0203ManureManagementsr.cfm Using manure as a nutrient source
Home News Livestock Crops Markets Hay, Range & Pasture Home & Family Classifieds Resources This Week's Journal



Farm Survey


AgriMartin
Journal Getaways
Reader Comment:
by ohio bo

"An excellent essay on fairs that brought back many memories for me. In my part"....Read the story...
Join other discussions.




Using manure as a nutrient source

Advertisement

By David G. Hallauer

Meadowlark District Extension Agent, Crops and Soils/Horticulture

For some producers, manure can be a vital nutrient source for crop land or forages. Fully understanding its value as a phosphorus source does take some effort, however. What do you need to know?

Nutrient Value: The total phosphorus content in manure varies depending on the animal species, age, diet, and how stored. Phosphorous levels in some manures (poultry, for example) may be up to 80 to 90 pounds P2O5 per ton. Others may be as low as 4 pounds P2O5 per ton. Either way, a laboratory analysis is the best way to determine exactly what you are working with. When applying, think in terms of actual P rates, not gallons or tons per acre.

Availability: A large fraction of the P in manure is considered plant available during the first year after application. The fraction not plant available will become potentially available over time. Estimated availability differs based on soil test. When applied properly, P manure is comparable to inorganic fertilizer P for crop production.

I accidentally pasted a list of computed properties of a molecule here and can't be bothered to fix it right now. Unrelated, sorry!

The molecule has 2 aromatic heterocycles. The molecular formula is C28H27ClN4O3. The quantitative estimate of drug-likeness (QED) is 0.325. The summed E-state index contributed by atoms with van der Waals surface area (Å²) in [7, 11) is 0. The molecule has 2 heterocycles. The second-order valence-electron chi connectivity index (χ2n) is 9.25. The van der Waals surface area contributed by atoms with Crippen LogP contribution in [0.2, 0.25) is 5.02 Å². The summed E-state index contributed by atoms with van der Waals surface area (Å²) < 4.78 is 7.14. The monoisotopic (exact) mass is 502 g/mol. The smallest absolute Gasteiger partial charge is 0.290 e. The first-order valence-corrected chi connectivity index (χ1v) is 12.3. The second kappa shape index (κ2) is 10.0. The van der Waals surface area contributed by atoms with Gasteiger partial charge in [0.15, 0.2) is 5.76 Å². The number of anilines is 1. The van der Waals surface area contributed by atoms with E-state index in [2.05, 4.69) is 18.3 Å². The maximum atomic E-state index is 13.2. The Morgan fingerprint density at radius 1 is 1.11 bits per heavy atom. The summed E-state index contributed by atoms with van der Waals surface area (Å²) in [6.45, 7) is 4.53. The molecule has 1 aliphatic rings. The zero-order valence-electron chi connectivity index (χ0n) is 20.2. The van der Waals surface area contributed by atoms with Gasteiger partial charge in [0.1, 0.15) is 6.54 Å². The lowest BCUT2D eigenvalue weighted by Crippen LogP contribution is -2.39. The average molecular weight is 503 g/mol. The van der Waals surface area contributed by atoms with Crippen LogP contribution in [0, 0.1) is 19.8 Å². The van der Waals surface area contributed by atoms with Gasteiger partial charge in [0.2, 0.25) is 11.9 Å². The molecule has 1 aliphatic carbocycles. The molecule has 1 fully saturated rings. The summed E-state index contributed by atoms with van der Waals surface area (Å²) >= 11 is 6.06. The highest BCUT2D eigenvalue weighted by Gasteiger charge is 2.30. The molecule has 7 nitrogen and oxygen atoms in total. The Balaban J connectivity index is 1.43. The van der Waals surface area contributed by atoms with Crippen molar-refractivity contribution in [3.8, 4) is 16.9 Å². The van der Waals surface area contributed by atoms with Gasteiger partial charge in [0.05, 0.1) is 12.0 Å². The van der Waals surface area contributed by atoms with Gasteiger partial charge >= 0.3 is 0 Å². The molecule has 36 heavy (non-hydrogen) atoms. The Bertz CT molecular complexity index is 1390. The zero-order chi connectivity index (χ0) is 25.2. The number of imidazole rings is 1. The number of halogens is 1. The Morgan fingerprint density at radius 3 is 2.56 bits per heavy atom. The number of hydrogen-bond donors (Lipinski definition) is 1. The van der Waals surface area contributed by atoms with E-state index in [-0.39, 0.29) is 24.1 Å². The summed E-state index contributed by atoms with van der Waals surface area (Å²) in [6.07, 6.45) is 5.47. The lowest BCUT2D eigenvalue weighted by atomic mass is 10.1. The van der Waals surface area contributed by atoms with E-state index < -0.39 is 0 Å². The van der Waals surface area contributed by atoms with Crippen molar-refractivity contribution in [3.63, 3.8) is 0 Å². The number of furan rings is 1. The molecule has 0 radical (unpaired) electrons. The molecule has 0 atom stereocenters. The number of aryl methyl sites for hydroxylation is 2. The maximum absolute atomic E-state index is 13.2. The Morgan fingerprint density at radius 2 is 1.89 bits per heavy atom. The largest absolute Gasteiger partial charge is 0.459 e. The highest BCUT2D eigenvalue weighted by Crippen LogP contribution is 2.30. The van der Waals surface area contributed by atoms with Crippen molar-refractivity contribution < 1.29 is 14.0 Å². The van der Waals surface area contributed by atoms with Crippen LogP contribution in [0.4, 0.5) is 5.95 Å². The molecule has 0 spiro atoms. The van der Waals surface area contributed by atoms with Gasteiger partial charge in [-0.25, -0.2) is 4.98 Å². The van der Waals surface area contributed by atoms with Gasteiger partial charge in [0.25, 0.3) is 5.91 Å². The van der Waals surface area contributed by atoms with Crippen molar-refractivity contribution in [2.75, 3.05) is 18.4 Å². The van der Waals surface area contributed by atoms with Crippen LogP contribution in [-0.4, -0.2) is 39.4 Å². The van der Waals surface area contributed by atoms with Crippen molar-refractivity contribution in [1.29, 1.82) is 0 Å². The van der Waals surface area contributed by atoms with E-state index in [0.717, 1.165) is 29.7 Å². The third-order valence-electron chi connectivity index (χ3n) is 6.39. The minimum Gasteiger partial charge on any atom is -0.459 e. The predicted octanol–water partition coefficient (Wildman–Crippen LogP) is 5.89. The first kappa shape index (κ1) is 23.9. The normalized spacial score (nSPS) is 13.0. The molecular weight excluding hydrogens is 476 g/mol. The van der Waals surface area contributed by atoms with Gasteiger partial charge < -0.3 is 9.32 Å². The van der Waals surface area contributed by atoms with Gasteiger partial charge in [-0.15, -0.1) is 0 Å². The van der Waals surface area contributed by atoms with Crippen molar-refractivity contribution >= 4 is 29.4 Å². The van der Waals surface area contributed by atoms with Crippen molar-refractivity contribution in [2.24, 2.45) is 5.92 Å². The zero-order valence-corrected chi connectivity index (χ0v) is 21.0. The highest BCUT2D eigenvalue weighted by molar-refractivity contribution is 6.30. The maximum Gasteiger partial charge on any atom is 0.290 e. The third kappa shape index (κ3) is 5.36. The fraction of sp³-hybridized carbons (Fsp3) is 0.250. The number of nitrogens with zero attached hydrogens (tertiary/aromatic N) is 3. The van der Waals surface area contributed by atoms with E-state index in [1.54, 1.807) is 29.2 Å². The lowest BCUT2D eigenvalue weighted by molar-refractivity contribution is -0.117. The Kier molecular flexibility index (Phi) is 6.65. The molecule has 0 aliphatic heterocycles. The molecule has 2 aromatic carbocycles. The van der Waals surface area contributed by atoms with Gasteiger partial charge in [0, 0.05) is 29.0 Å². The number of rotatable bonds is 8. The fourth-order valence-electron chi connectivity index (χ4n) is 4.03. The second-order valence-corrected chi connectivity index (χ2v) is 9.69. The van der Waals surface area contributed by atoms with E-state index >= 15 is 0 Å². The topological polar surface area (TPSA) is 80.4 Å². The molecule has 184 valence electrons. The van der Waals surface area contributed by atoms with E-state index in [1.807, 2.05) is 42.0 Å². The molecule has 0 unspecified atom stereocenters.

Losses: Excessive application of manure P can result in excessive soil P buildup and potential surface water contamination. You can minimize this potential by applying manure to cover P needs of the crop and using inorganic sources of fertilizer to complement nitrogen needs, constantly monitoring soil test P levels, and using the P- index to assess the potential impact of P buildup on water quality. Avoid storage where runoff to surface water sources is an issue and avoid application on snow-covered or frozen soils. Manure incorporation where possible is advised.

Application: Uniform application at precise rates can be difficult. Calibration of manure applicators is a necessity so that P application rates are accurate. If applied properly, manure is a great P, AND micro/macronutrient source.

For more information, see K-State Research and Extension publication MF-2562, "Estimating Manure Nutrient Availability," at www.ksre.ksu.edu/library/crpsl2/mf2562.pdf.



Google
 
Web hpj.com

Copyright 1995-2014.  High Plains Publishers, Inc.  All rights reserved.  Any republishing of these pages, including electronic reproduction of the editorial archives or classified advertising, is strictly prohibited. If you have questions or comments you can reach us at
High Plains Journal 1500 E. Wyatt Earp Blvd., P.O. Box 760, Dodge City, KS 67801 or call 1-800-452-7171. Email: webmaster@hpj.com

 

Archives Search



Inside Futures

Editorial Archives

Browse Archives